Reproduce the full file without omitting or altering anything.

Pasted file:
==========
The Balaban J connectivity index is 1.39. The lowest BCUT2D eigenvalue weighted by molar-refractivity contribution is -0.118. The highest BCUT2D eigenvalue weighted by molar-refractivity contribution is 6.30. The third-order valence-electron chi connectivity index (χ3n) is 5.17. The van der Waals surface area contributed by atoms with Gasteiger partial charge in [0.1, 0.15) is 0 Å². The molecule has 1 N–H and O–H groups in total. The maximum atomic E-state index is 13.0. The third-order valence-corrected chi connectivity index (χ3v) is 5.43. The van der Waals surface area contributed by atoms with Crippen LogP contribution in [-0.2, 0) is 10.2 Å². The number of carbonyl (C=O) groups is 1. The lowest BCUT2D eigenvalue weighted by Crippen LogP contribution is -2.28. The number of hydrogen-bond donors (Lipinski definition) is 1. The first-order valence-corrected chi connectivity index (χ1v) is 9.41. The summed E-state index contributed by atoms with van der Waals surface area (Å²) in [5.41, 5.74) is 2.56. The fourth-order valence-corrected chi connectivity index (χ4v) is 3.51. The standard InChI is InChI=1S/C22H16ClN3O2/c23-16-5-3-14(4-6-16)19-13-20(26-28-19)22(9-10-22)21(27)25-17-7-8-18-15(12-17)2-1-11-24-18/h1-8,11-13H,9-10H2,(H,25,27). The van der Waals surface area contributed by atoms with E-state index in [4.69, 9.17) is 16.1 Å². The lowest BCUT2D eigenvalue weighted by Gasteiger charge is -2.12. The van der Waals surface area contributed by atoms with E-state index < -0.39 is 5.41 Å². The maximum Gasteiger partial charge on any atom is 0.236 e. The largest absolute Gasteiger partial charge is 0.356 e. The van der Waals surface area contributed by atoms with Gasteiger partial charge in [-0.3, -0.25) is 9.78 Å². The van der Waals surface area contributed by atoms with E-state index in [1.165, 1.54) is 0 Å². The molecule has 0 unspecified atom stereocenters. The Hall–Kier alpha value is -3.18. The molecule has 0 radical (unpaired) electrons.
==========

The Balaban J connectivity index is 1.39. The lowest BCUT2D eigenvalue weighted by molar-refractivity contribution is -0.118. The highest BCUT2D eigenvalue weighted by molar-refractivity contribution is 6.30. The third-order valence-electron chi connectivity index (χ3n) is 5.17. The van der Waals surface area contributed by atoms with Gasteiger partial charge in [0.1, 0.15) is 0 Å². The molecule has 1 N–H and O–H groups in total. The maximum atomic E-state index is 13.0. The third-order valence-corrected chi connectivity index (χ3v) is 5.43. The van der Waals surface area contributed by atoms with Crippen LogP contribution in [-0.2, 0) is 10.2 Å². The number of carbonyl (C=O) groups is 1. The lowest BCUT2D eigenvalue weighted by Crippen LogP contribution is -2.28. The number of hydrogen-bond donors (Lipinski definition) is 1. The first-order valence-corrected chi connectivity index (χ1v) is 9.41. The summed E-state index contributed by atoms with van der Waals surface area (Å²) in [5.41, 5.74) is 2.56. The fourth-order valence-corrected chi connectivity index (χ4v) is 3.51. The standard InChI is InChI=1S/C22H16ClN3O2/c23-16-5-3-14(4-6-16)19-13-20(26-28-19)22(9-10-22)21(27)25-17-7-8-18-15(12-17)2-1-11-24-18/h1-8,11-13H,9-10H2,(H,25,27). The van der Waals surface area contributed by atoms with E-state index in [4.69, 9.17) is 16.1 Å². The lowest BCUT2D eigenvalue weighted by Gasteiger charge is -2.12. The van der Waals surface area contributed by atoms with E-state index < -0.39 is 5.41 Å². The maximum Gasteiger partial charge on any atom is 0.236 e. The largest absolute Gasteiger partial charge is 0.356 e. The van der Waals surface area contributed by atoms with Gasteiger partial charge in [-0.3, -0.25) is 9.78 Å². The van der Waals surface area contributed by atoms with E-state index in [1.165, 1.54) is 0 Å². The molecule has 0 unspecified atom stereocenters. The Hall–Kier alpha value is -3.18. The molecule has 0 radical (unpaired) electrons.